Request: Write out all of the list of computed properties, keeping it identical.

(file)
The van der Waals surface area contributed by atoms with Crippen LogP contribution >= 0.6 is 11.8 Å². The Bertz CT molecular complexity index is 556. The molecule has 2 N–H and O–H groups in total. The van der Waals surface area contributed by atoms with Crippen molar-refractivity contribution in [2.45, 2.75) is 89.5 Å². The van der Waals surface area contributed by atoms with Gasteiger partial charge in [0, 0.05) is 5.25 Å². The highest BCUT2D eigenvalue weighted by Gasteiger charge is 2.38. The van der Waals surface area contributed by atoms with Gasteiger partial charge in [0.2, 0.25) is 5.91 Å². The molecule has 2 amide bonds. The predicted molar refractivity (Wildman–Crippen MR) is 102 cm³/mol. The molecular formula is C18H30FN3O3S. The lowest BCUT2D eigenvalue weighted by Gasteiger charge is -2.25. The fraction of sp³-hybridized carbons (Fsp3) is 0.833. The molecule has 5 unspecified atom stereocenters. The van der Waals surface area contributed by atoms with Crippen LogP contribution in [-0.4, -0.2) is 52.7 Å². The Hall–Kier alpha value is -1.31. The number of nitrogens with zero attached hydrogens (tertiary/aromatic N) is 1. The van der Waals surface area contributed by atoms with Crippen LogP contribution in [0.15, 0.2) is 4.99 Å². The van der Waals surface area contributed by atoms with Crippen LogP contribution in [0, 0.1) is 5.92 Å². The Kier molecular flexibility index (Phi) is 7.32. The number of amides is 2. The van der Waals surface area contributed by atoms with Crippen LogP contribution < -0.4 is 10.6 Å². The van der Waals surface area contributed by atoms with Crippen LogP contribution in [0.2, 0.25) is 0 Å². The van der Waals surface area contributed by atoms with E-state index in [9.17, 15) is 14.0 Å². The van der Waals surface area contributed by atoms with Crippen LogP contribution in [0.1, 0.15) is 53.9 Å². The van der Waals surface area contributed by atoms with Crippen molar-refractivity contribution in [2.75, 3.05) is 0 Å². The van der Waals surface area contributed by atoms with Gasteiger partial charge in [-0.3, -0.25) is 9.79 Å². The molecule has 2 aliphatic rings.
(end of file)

The van der Waals surface area contributed by atoms with Crippen LogP contribution >= 0.6 is 11.8 Å². The Bertz CT molecular complexity index is 556. The molecule has 2 N–H and O–H groups in total. The van der Waals surface area contributed by atoms with Crippen molar-refractivity contribution in [2.45, 2.75) is 89.5 Å². The van der Waals surface area contributed by atoms with Gasteiger partial charge in [0, 0.05) is 5.25 Å². The highest BCUT2D eigenvalue weighted by Gasteiger charge is 2.38. The van der Waals surface area contributed by atoms with Gasteiger partial charge in [0.2, 0.25) is 5.91 Å². The molecule has 2 amide bonds. The predicted molar refractivity (Wildman–Crippen MR) is 102 cm³/mol. The molecular formula is C18H30FN3O3S. The lowest BCUT2D eigenvalue weighted by Gasteiger charge is -2.25. The fraction of sp³-hybridized carbons (Fsp3) is 0.833. The molecule has 5 unspecified atom stereocenters. The van der Waals surface area contributed by atoms with Crippen LogP contribution in [-0.4, -0.2) is 52.7 Å². The Hall–Kier alpha value is -1.31. The number of nitrogens with zero attached hydrogens (tertiary/aromatic N) is 1. The van der Waals surface area contributed by atoms with Crippen LogP contribution in [0.15, 0.2) is 4.99 Å². The van der Waals surface area contributed by atoms with Crippen LogP contribution in [0, 0.1) is 5.92 Å². The Kier molecular flexibility index (Phi) is 7.32. The number of amides is 2. The van der Waals surface area contributed by atoms with Crippen LogP contribution < -0.4 is 10.6 Å². The van der Waals surface area contributed by atoms with Crippen LogP contribution in [0.2, 0.25) is 0 Å². The van der Waals surface area contributed by atoms with E-state index in [9.17, 15) is 14.0 Å². The van der Waals surface area contributed by atoms with Crippen LogP contribution in [0.1, 0.15) is 53.9 Å². The van der Waals surface area contributed by atoms with Crippen molar-refractivity contribution in [2.75, 3.05) is 0 Å². The van der Waals surface area contributed by atoms with Gasteiger partial charge in [-0.3, -0.25) is 9.79 Å². The molecule has 2 aliphatic rings.